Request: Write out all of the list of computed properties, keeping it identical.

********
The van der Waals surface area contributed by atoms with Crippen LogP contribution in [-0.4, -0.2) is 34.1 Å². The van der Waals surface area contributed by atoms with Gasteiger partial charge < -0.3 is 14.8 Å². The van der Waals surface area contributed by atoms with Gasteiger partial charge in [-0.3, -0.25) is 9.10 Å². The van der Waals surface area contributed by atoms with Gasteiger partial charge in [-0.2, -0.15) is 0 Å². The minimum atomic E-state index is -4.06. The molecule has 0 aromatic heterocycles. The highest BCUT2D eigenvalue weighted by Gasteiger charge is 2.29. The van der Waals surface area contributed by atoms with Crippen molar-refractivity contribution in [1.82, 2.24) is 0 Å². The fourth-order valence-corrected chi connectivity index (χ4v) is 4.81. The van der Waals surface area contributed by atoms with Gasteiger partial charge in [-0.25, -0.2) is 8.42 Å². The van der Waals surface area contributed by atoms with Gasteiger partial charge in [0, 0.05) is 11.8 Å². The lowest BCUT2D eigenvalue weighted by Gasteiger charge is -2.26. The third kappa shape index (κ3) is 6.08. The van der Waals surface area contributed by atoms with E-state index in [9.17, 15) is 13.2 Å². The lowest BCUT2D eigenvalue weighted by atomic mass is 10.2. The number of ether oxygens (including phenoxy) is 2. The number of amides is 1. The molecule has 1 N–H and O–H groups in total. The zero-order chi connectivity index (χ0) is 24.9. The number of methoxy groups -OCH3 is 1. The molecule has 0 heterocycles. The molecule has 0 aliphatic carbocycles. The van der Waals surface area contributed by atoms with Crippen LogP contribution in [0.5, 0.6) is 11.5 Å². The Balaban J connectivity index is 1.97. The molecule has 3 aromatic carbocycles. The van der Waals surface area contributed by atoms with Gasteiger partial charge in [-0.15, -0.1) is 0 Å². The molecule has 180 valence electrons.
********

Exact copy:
The van der Waals surface area contributed by atoms with Crippen LogP contribution in [-0.4, -0.2) is 34.1 Å². The van der Waals surface area contributed by atoms with Gasteiger partial charge < -0.3 is 14.8 Å². The van der Waals surface area contributed by atoms with Gasteiger partial charge in [-0.3, -0.25) is 9.10 Å². The van der Waals surface area contributed by atoms with Gasteiger partial charge in [-0.2, -0.15) is 0 Å². The minimum atomic E-state index is -4.06. The molecule has 0 aromatic heterocycles. The highest BCUT2D eigenvalue weighted by Gasteiger charge is 2.29. The van der Waals surface area contributed by atoms with Crippen molar-refractivity contribution in [1.82, 2.24) is 0 Å². The fourth-order valence-corrected chi connectivity index (χ4v) is 4.81. The van der Waals surface area contributed by atoms with Gasteiger partial charge in [-0.25, -0.2) is 8.42 Å². The van der Waals surface area contributed by atoms with Gasteiger partial charge in [0, 0.05) is 11.8 Å². The lowest BCUT2D eigenvalue weighted by Gasteiger charge is -2.26. The third kappa shape index (κ3) is 6.08. The van der Waals surface area contributed by atoms with E-state index in [9.17, 15) is 13.2 Å². The lowest BCUT2D eigenvalue weighted by atomic mass is 10.2. The number of ether oxygens (including phenoxy) is 2. The number of amides is 1. The molecule has 1 N–H and O–H groups in total. The zero-order chi connectivity index (χ0) is 24.9. The number of methoxy groups -OCH3 is 1. The molecule has 0 heterocycles. The molecule has 0 aliphatic carbocycles. The van der Waals surface area contributed by atoms with Crippen LogP contribution in [0.5, 0.6) is 11.5 Å². The Balaban J connectivity index is 1.97. The molecule has 3 aromatic carbocycles. The van der Waals surface area contributed by atoms with Gasteiger partial charge in [-0.15, -0.1) is 0 Å². The molecule has 180 valence electrons.